What’s Stopping Your Inbound Marketing Program?

inbound marketing programConsider these astounding numbers:

  • 60% of companies will execute inbound marketing strategies this year.
  • Marketers allocate 34% of their overall budgets to inbound tactics – 11% more than they dedicate to outbound strategies, like banners, direct mail, and more.
  • Inbound marketing budgets are increasing at a near 50% pace.


  • Inbound delivers 54% more leads into the marketing funnel than traditional outbound leads.
  • 82% of marketers who blog see positive ROI for their inbound marketing efforts.
  • Inbound marketers spending more than $25K per year save an average of 13% in overall cost per lead and more than $14 dollars for every new customer acquired versus those relying on outbound strategies.

With statistics like these, as reported in HubSpot’s State of Inbound Marketing 2013, you might think inbound marketing will be an easy sell in your own organization.

Not always…

As HubSpot’s 2013 report found, inbound marketing is largely a “marketing-focused tactic.” In other words, while most marketers say they do inbound, only 17% of sales teams and 11% of executives lend their full support to inbound marketing efforts. IT is least supportive, according to the data, with 31% of enterprise marketers reporting their IT teams are unsupportive of inbound.

Where’s the Disconnect?

It doesn’t feel pressing.

With so many priorities on the list of CEOs, salespeople, and IT alike, the most urgent priorities rise to the top. Those priorities don’t always include marketing, let alone transforming the way marketing is done. For marketers, our priority is to continually improve the outcomes of our programs. This is what we think about day in and day out. So it seems obvious to us that the digital era, which has changed the way customers buy, creates a pressing need to transform the way our organizations sell.

The correlation doesn’t feel direct enough.

Sales people are conditioned to think in direct correlations between a marketing activity and sales response.  A cold call leads directly to meeting which leads directly to a sale.  A mass email leads to a response which leads to a sales call.  An advertisement leads to a phone call which leads to a sale.  Unfortunately, in the digital era where customers drive the buying process, these outbound techniques don’t work like they used to.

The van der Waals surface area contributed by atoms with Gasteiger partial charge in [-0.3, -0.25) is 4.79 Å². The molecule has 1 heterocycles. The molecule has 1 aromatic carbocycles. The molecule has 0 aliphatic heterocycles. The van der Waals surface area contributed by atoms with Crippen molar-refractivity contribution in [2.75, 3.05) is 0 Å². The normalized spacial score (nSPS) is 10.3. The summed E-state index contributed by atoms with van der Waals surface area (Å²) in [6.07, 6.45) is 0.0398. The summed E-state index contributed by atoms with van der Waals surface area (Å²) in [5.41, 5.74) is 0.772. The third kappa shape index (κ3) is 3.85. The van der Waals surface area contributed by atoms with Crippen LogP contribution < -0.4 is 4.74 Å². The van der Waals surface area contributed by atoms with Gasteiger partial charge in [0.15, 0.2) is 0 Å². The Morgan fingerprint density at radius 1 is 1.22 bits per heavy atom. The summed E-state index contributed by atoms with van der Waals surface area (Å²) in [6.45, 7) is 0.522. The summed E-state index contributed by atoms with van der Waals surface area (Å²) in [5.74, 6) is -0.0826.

• 44% of direct mail is never opened.
  • 86% of people skip through television commercials.
  • 84% of 25 to 34 year olds have clicked out of a website because of an “irrelevant or intrusive ad.”

With inbound marketing, there is generally not one single activity that results in a sales-ready lead.  Inbound marketing is an approach, not a tactic. It’s a series of events that brings customers closer to a company, moves them further down the sales cycle, and nurtures them to the point that they become sales-ready. Traditional thinkers want to see how a blog post or a social activity in and of itself will drive leads or sales. But it just doesn’t work that way. Marketing has changed.

It’s not a quick fix.

Often we find organizations in panic mode, where the need for immediate results leads to shotgun decisions. We need to do something so let’s purchase a list and blast out an email.  Successful inbound execution requires an end-to-end marketing transformation. And that can take time.

Being customer-centric is easier said than done.

I love this quote from HubSpot: “The heart of inbound marketing requires turning the lens away from a rigid, product-based strategy and toward solving your customers’ key challenges – and delighting them with insight and education along the way.” Inbound marketing, at its core, is about putting customers and their best interests first. That’s easy to say. But it’s harder to do.  

There’s still a divide between sales and marketing.

Let’s face it. As marketers we still haven’t closed the divide between our sales counterparts. We too often have different priorities. Different philosophies. We are measured by different outcomes and timeframes. We point fingers. Because of this, our attempts at affecting change and gaining their support for our inbound transformation suffers.

Inbound marketing is a philosophy and structure that drives how businesses will attract customers in the next decade. It integrates the strategies of delivering quality content and “delighting customers” throughout every facet of the business—not just the marketing department.

If your organization is still struggling to make the leap, Spark inbound marketing agency is here to help. Give us a ring.  

About the Author

Cristi is president and founder of Spark Inbound Marketing, an inbound marketing agency dedicated to high quality content creation and smart strategies to help companies attract more visitors and leads.

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